ROA and Ben Eine hit up this little corner spot with Primary Flight. The unusual free-standing structure called “The Living Room” has played host to a number of graffiti, mural, and street artists over the last few years, and this year also featured a pop-up piano ensemble performance. (photo © Jaime Rojo)

ROA (photo © Jaime Rojo)

JAZ (photo © Jaime Rojo)

Neuzz (photo © Jaime Rojo)

Assume Vivid Astro Focus killed this wall last year and it still looks fresh. (photo © Jaime Rojo)

Famed duo Assume Vivid Astro Focus (photo © Jaime Rojo)

New Jersey’s Joe Iurato (photo © Jaime Rojo)

Jade Uno . Entes Pesimo (photo © Jaime Rojo)

Gaia and C215 appeared frequently with one another this year on the street. This one is bookended by some Nomade posters (photo © Jaime Rojo)

Gaia, C215 (photo © Jaime Rojo)

Bik Ismo, a custom hot rod, and of course a couple of appreciative dudes. (photo © Jaime Rojo)

Zed1 (photo © Jaime Rojo)

Despite relative domestic tranquility, sometimes Felix and Ana were not sure if they were seeing the same thing. Ever (photo © Jaime Rojo)

Retna stretched his alphabet tall, and tucked in many tributes to local friends. (photo © Jaime Rojo)

 

Interesni Kazki . Liqen (photo © Jaime Rojo)

Interesni Kazki and Liqen combined forces on this mural referencing the world wide web. (photo © Jaime Rojo)

Interesni Kazki . Liqen (photo © Jaime Rojo)

Interesni Kazki . Liqen (photo © Jaime Rojo)

Michael DeFeo lit up a desolate spot under the highway. (photo © Jaime Rojo)

Ethos (photo © Jaime Rojo)

Emo, PHD, Remote (photo © Jaime Rojo)

Emo (photo © Jaime Rojo)

Ema (photo © Jaime Rojo)

A killer repetition from Des (photo © Jaime Rojo)

Dabs & Myla collaboration with AWR (photo © Jaime Rojo)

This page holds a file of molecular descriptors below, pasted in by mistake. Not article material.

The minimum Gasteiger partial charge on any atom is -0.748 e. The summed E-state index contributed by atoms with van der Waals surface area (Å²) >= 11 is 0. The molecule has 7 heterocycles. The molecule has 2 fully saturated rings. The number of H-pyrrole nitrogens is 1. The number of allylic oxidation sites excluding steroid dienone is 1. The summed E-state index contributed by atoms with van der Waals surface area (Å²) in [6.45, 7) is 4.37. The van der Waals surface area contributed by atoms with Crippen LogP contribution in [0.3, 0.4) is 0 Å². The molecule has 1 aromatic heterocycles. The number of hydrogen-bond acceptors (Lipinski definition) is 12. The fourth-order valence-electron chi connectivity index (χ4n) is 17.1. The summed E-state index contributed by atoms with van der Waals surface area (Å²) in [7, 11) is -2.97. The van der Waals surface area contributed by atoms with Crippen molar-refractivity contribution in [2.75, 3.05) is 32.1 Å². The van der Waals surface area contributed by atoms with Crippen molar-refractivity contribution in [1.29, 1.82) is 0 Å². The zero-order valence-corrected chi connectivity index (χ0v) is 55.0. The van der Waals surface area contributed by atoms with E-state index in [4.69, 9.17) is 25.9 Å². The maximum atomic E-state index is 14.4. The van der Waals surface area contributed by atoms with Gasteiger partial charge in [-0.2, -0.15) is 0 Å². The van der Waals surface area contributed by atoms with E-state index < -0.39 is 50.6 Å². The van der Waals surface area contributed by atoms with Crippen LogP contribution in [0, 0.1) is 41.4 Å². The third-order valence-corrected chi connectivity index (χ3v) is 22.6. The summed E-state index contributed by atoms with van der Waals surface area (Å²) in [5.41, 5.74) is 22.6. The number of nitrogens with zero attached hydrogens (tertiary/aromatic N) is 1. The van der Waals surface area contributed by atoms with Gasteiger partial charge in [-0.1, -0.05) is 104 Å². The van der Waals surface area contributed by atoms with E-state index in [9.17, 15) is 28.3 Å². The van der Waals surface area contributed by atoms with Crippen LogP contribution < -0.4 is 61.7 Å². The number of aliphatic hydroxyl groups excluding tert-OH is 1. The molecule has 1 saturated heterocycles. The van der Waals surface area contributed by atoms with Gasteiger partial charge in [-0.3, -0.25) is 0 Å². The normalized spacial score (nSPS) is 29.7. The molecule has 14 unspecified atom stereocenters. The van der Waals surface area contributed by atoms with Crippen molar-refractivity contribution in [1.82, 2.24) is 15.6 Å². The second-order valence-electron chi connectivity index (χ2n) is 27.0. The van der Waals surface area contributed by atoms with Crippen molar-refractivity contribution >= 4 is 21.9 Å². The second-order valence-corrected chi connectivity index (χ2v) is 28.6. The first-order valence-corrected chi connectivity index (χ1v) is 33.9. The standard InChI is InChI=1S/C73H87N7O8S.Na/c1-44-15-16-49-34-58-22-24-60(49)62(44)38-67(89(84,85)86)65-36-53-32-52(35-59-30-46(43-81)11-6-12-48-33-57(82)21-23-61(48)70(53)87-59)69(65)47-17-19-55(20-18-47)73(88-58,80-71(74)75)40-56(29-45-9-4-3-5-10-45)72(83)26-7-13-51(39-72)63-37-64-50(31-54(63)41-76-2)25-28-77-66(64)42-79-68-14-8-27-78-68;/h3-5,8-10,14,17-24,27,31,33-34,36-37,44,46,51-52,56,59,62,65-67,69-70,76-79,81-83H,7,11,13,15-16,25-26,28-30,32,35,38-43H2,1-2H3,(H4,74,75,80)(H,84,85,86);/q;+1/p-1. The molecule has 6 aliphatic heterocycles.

Col on a bed of seafoam blue (photo © Jaime Rojo)

Chris Stain brought some friends from New York and Baltimore. (photo © Jaime Rojo)

This bull head popped out at discrete locations. Artist Unknown (photo © Jaime Rojo)

Bask bolted to a post. (photo © Jaime Rojo)

Artist Unknown (photo © Jaime Rojo)

Stormie Mills (photo © Jaime Rojo)

One of the few blatantly political pieces from Spagnola, with additional commentary added by a third party. (photo © Jaime Rojo)

This Shark Toof appears to be whispering something to Anthony Lister. (photo © Jaime Rojo)

Pixel Pancho kind of killed it.  (photo © Jaime Rojo)

Pez is on multiple surfaces everywhere. (photo © Jaime Rojo)

Nunca (photo © Jaime Rojo)

Nunca (photo © Jaime Rojo)

Cope crushed repeatedly. (photo © Jaime Rojo)

Clown Soldier stands guard at the gate. (photo © Jaime Rojo)

Buff Monster . Cope (photo © Jaime Rojo)

2501 (photo © Jaime Rojo)

Andrew Schoultz (photo © Jaime Rojo)

Andrew Schoultz (photo © Jaime Rojo)

AM (photo © Jaime Rojo)

Adjust (photo © Jaime Rojo)

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“Work to Do” is on Schedule for March 26 at The Combine

Collaboration is the Piece
Collaboration makes the total Piece (collage and design Anna Robie, photos Jazzmine Beaulieu)

Royce Bannon and the Endless Love Crew

have been working hard and probably playing a little too, and the group show they have engineered is a quick primer on what street art is looking like at the moment in Brooklyn, and elsewhere. The show inaugurates a hallowed creative space for artists in Soho and christens it with a new name, The Combine, at 112 Greene Street in Soho.

The theme of the show, “Work to Do” pays a tribute to words and works of the new president in this land, and Afrika Bambaataa has written a new song with the same name, which he’ll be performing when he reunites with the Soulsonic Force at the opening.

See more about the show and our interview with Royce here.

“We have to work like our future depends on it, because it does” – Barack Obama

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Royce and ELC Workin’ in a Combine

Royce and ELC Workin’ in a Combine

112 Greene Street Revived by Street Artists

Like Obama says, we’ve got work to do, people.